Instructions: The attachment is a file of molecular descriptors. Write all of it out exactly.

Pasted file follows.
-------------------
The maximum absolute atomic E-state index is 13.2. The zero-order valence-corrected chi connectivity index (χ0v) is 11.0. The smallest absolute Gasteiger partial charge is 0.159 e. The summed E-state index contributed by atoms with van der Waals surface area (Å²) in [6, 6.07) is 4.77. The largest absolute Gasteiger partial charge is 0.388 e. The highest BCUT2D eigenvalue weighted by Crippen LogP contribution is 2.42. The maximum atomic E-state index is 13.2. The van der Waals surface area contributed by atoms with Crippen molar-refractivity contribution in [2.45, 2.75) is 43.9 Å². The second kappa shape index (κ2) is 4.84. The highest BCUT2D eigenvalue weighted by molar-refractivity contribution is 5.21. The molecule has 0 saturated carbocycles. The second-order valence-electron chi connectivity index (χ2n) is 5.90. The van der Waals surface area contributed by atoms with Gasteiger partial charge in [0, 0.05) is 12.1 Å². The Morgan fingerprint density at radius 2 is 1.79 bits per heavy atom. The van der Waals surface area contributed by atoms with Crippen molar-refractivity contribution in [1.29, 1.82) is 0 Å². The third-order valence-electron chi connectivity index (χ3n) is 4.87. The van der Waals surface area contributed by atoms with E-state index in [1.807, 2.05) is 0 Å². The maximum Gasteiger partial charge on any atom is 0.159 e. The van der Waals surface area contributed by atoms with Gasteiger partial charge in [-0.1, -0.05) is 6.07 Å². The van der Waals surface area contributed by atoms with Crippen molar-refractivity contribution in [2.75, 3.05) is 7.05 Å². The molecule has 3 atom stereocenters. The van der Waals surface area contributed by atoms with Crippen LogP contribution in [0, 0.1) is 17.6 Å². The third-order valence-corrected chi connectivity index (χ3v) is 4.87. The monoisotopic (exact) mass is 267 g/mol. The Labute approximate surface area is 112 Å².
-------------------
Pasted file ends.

The maximum absolute atomic E-state index is 13.2. The zero-order valence-corrected chi connectivity index (χ0v) is 11.0. The smallest absolute Gasteiger partial charge is 0.159 e. The summed E-state index contributed by atoms with van der Waals surface area (Å²) in [6, 6.07) is 4.77. The largest absolute Gasteiger partial charge is 0.388 e. The highest BCUT2D eigenvalue weighted by Crippen LogP contribution is 2.42. The maximum atomic E-state index is 13.2. The van der Waals surface area contributed by atoms with Crippen molar-refractivity contribution in [2.45, 2.75) is 43.9 Å². The second kappa shape index (κ2) is 4.84. The highest BCUT2D eigenvalue weighted by molar-refractivity contribution is 5.21. The molecule has 0 saturated carbocycles. The second-order valence-electron chi connectivity index (χ2n) is 5.90. The van der Waals surface area contributed by atoms with Gasteiger partial charge in [0, 0.05) is 12.1 Å². The Morgan fingerprint density at radius 2 is 1.79 bits per heavy atom. The van der Waals surface area contributed by atoms with Crippen molar-refractivity contribution in [1.29, 1.82) is 0 Å². The third-order valence-electron chi connectivity index (χ3n) is 4.87. The van der Waals surface area contributed by atoms with E-state index in [1.807, 2.05) is 0 Å². The maximum Gasteiger partial charge on any atom is 0.159 e. The van der Waals surface area contributed by atoms with Gasteiger partial charge in [-0.1, -0.05) is 6.07 Å². The van der Waals surface area contributed by atoms with Crippen molar-refractivity contribution in [2.75, 3.05) is 7.05 Å². The molecule has 3 atom stereocenters. The van der Waals surface area contributed by atoms with Crippen LogP contribution in [0, 0.1) is 17.6 Å². The third-order valence-corrected chi connectivity index (χ3v) is 4.87. The monoisotopic (exact) mass is 267 g/mol. The Labute approximate surface area is 112 Å².